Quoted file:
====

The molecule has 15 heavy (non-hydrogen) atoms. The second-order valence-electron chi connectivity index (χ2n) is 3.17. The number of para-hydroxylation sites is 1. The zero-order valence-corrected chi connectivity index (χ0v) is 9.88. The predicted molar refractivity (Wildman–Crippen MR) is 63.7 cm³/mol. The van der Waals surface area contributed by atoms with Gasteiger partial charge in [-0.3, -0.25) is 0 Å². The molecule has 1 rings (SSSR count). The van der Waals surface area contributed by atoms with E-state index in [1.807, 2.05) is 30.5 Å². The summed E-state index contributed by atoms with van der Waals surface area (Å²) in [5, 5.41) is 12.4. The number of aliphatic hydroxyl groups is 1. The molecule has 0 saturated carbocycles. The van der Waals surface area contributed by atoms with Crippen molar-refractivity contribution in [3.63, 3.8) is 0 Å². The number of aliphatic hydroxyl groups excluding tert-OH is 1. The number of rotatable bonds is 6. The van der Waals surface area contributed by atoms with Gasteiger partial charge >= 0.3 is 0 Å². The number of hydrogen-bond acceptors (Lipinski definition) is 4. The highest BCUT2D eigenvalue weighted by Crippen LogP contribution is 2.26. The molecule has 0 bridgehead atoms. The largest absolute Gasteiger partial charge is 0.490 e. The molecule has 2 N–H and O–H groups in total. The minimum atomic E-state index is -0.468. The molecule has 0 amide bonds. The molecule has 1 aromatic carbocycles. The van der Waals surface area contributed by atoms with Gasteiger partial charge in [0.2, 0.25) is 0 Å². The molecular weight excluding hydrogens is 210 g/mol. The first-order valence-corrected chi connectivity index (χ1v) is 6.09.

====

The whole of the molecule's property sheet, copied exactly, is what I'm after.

The molecule has 15 heavy (non-hydrogen) atoms. The second-order valence-electron chi connectivity index (χ2n) is 3.17. The number of para-hydroxylation sites is 1. The zero-order valence-corrected chi connectivity index (χ0v) is 9.88. The predicted molar refractivity (Wildman–Crippen MR) is 63.7 cm³/mol. The van der Waals surface area contributed by atoms with Gasteiger partial charge in [-0.3, -0.25) is 0 Å². The molecule has 1 rings (SSSR count). The van der Waals surface area contributed by atoms with E-state index in [1.807, 2.05) is 30.5 Å². The summed E-state index contributed by atoms with van der Waals surface area (Å²) in [5, 5.41) is 12.4. The number of aliphatic hydroxyl groups is 1. The molecule has 0 saturated carbocycles. The van der Waals surface area contributed by atoms with Crippen molar-refractivity contribution in [3.63, 3.8) is 0 Å². The number of aliphatic hydroxyl groups excluding tert-OH is 1. The number of rotatable bonds is 6. The van der Waals surface area contributed by atoms with Gasteiger partial charge >= 0.3 is 0 Å². The number of hydrogen-bond acceptors (Lipinski definition) is 4. The highest BCUT2D eigenvalue weighted by Crippen LogP contribution is 2.26. The molecule has 0 bridgehead atoms. The largest absolute Gasteiger partial charge is 0.490 e. The molecule has 2 N–H and O–H groups in total. The minimum atomic E-state index is -0.468. The molecule has 0 amide bonds. The molecule has 1 aromatic carbocycles. The van der Waals surface area contributed by atoms with Gasteiger partial charge in [0.2, 0.25) is 0 Å². The molecular weight excluding hydrogens is 210 g/mol. The first-order valence-corrected chi connectivity index (χ1v) is 6.09.